As for the finale, the “will they or won’t they” angst we saw botched by allowing House and Cuddy get together, kept us guessing until almost the last scene for Mary Shannon and Marshall Mann.  When Marshall finally professes his love for Mary in the finale you could hear a collective sigh of relief across the viewing audience.  But it wasn’t what the passing viewer might think–it was true to both characters and simply a perfect climax to the relationship between these two partners, resulting in Marshall taking over the Albuquerque office where he could finally take care of Mary and still marry his fiancée Detective Chaffee (Rachel Boston), while Mary ends up with a new beau and boss Stan gets promoted to the Washington, DC office with new girlfriend Lia (Tia Carrere in the final season’s most refreshing new role).   As satisfying endings go, In Plain Sight simply was a winner.

As standalone episodes, the Awake finale packed a rollercoaster of action, twists, and emotion, with all the important plot threads nicely tied up.  The only problem with Awake likely was that it aired in a primetime slot on a major network.  On any other network–Fox, CW, USA, AMC–Awake would have found its audience and been a smash hit.  But NBC’s typical viewer does not like the clever supernatural drama as NBC has proven with prior cancellations year after year.  Awake was exciting, and included a cast of brilliant actors headlined by British actor Jason Isaacs, who, like fellow Brit Hugh Laurie, offered up a pitch perfect American accent.  Preparing for the worst, the creators readied a season finale that could stand strong as a series finale should the show get cancelled, and low viewership resulted in just that end.  Isaacs’ character Detective Britten never got any rest in season one–every time he awakened he was in a different reality–and it seemed as if Isaacs himself had a heavy burden playing this challenging character in an Emmy-worthy performance.  In fact, if Emmys nominees were being considered right now, you could bet Laurie, McCormack, and Isaacs would be strong contenders.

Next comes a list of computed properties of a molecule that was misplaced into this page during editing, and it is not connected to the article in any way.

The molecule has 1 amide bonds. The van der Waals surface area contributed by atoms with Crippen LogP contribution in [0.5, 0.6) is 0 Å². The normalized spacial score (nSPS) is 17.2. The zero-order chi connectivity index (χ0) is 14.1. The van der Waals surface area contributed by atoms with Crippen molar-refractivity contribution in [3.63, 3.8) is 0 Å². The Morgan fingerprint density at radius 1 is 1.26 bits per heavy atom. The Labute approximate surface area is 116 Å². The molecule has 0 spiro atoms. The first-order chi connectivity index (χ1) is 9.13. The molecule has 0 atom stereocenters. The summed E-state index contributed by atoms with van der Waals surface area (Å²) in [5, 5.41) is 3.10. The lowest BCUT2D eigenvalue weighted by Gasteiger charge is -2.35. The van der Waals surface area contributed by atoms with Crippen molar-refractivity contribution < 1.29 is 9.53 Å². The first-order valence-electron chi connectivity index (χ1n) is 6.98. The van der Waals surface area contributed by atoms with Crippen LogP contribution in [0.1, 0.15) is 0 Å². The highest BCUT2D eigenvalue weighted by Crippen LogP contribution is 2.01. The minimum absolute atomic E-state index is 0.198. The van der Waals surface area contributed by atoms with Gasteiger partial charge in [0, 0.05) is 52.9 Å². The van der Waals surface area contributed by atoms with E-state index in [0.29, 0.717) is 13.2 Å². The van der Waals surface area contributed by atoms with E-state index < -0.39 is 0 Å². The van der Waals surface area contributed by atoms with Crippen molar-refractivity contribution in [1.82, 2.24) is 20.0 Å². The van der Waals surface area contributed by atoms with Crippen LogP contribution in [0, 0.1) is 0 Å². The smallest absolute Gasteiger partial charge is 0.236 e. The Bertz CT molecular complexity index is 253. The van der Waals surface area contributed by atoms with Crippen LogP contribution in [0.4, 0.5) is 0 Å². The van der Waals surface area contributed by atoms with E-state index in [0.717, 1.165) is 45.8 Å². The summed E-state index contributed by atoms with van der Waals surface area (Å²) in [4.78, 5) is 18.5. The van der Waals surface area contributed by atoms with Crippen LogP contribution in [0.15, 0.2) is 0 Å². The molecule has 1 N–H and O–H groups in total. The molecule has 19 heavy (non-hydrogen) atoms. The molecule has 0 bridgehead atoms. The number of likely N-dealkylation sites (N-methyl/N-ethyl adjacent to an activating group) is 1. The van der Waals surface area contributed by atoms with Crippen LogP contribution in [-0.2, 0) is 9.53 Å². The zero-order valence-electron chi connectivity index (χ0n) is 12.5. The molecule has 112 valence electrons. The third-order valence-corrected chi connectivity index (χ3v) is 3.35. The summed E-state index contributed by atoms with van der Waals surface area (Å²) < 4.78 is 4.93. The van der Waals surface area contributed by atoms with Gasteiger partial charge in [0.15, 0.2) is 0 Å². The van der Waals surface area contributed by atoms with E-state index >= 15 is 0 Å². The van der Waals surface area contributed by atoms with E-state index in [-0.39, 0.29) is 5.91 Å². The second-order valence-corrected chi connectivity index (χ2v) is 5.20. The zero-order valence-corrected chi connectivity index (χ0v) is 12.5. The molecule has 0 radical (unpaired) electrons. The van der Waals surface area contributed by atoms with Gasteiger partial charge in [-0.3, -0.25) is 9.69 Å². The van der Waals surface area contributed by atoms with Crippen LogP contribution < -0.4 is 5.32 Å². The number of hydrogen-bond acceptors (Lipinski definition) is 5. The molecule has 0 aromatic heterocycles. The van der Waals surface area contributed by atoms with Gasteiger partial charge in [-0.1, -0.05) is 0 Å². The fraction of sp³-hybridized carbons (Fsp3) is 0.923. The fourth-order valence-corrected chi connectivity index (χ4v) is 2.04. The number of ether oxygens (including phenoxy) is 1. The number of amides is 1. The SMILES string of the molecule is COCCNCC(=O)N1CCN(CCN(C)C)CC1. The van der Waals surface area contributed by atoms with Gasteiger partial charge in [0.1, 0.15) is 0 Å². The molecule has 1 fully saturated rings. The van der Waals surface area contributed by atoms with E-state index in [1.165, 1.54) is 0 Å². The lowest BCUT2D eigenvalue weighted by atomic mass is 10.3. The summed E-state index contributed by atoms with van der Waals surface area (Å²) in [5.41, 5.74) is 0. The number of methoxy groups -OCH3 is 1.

Awake’s finale allowed the supporting cast to shine–Detective Freeman (Steve Harris), Detective Vega (Wilmer Valderrama), and Dr. Evans (Cherry Jones) and Dr. Lee (BD Wong) only scratched the surface of what future seasons could have revealed.  Missed opportunities, such as what was to happen between Detective Britten and Tara (Michaela McManus), will never be known. Although we will never learn the “why” of the series, the unravelling of the car crash that got Britten into the entire mess gave viewers what we wanted in the end–a way for Britten to undo the past, or at least move forward as if the crash never ruined his life.

Sadly, we likely will never see the one-season Awake characters again other than on DVD, but House, M.D. and In Plain Sight will likely visit us again and again forever in syndication.  The good news is that these great actors are now freed up to give us something else.  What will Hugh Laurie, Robert Sean Leonard, Mary McCormack, Peter Jacobson, Jesse Spencer and Jason Isaacs do next?

C.J. Bunce

Editor

borg.com

Review by Elizabeth C. Bunce

To tell you the truth, I really wasn’t looking forward to House M.D. this season, so much so that I actually forgot to watch the season premiere.  After the departure of Amber Tamblyn and last year’s bizarre, Clockwork Orange musical dream sequence, I was pretty sure that House’s antics had lost both their power to shock his co-workers, and to entertain audiences.